The first time that I visited London with a pinhole camera, I had about one hour…
After a business trip to Southend, on our way back to the airport, my collegue and me figured we had an hour between arriving at Tower hill station and boarding the DLR to London city airport. I had taken my homebuilt 6X6 along, and already had taken some shots in the hotel, of which I didn’t expect too much (which proved correct).
So what we would do: walk to the Tower Bridge, so at least we would have seen that
landmark structure. When we got there, it was raining a bit, not much light in the air. But still we walked as planned. We had to see it, as both of us never visited London before.While we ‘enjoyed the view’ of rainy London, I thought “well, as long as I’m here, I might as well expose that last few shots on my film, despite the rain. And I’m glad I did, it gave me an image of the bridge I’m happy with. My collegue is in the picture to, he’s the ghostly figure making photo’s with his iphone.
The second time I had 30 hours. This time I was alone, and arrived on a Saturday morning to visit the Ansel Adams exhibition in Greenwich. Yes I know, he worked with lenses, but nevertheless this was an opportunity to see his work in Europe.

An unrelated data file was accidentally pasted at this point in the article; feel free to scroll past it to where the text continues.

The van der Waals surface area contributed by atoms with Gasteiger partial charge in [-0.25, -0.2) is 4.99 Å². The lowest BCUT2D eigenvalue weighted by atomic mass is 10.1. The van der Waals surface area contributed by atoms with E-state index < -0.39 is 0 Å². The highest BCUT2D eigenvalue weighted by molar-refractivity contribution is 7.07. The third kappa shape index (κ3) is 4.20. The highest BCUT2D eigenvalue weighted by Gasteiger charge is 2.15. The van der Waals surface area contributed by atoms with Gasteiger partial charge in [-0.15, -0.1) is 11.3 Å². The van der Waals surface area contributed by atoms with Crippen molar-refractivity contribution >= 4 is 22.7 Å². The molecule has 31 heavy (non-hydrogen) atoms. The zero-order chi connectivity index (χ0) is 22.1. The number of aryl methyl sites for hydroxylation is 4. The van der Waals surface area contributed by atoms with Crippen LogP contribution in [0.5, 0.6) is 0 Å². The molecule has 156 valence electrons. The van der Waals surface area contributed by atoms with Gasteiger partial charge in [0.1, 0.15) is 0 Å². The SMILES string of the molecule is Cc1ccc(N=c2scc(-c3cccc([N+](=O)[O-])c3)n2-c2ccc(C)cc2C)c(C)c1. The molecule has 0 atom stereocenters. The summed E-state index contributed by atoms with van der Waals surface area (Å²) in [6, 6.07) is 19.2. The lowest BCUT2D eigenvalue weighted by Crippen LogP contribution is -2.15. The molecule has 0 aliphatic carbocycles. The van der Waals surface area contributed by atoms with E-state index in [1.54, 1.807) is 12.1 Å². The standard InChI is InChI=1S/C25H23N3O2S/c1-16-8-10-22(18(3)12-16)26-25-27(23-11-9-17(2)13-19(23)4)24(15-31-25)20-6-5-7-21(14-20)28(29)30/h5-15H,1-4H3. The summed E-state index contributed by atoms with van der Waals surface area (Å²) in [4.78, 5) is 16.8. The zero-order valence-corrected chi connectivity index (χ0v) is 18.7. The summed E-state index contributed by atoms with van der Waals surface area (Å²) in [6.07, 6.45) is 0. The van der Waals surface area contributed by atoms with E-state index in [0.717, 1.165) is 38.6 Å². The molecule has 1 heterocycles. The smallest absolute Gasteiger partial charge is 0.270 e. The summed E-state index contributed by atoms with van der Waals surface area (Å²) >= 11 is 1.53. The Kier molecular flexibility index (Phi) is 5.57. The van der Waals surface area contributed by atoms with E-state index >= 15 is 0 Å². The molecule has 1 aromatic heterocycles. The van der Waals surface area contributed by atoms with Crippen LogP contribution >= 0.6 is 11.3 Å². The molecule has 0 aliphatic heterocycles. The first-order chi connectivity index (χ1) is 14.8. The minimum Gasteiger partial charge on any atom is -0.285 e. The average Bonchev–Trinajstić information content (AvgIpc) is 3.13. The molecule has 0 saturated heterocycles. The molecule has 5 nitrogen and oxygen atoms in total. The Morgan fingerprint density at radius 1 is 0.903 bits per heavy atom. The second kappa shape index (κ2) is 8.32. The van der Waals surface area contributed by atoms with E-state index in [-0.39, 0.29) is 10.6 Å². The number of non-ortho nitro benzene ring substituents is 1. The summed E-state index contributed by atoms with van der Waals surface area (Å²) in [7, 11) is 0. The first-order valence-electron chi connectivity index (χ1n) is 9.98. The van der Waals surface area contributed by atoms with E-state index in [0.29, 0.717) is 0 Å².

As my return to NL was on a flight Sunday early afternoon, there was plenty of time
to walk around in Greenwich and look for nice images. And fortunately this time it
was a sunny day. Lots of opportunities for nice shots unfolded, walking between the
classical buildings of Greenwich.
Living in Utrecht/NL I am not used to a site with such a collection of buildings, colonnades, views etc. And when I went into the local Starbucks for a cup of coffee, well, just put the camera on the table, open the shutter and see what happens.
And when I went up in the park to visit the royal observatory there was a nice surprise: there’s a camera obscura building up there! Of course I entered and enjoyed it, and couldn’t resist to take a pinhole image of the building. A case of camera obscura photographing a camera obscura
Next morning I took the DLR and “the tube” back to Stansted airport, but with a detour that took me along Abbey road, where I did what millions of people do there, on a certain crossing. But I did it without a lens!
Lessons learned from these two trips:
– even in just one hour you can get a glimpse of a location, and if you’re lucky you can take away a nice pinhole image
– 30 hours is better than one hour, you get more glimpses and more images
– there’s a real life-size camera obscura in Greenwich
DK2: old Agfa folder converted into 6X6 superwide 30 mm F/150
DK8: old Zeiss folder converted into 6X9 wide 40 mm F/160
Fuji film, some converted into B&W in photoshop elements. scanner Epson 4490 photo.
If you are interested in contributing to this blog get in touch!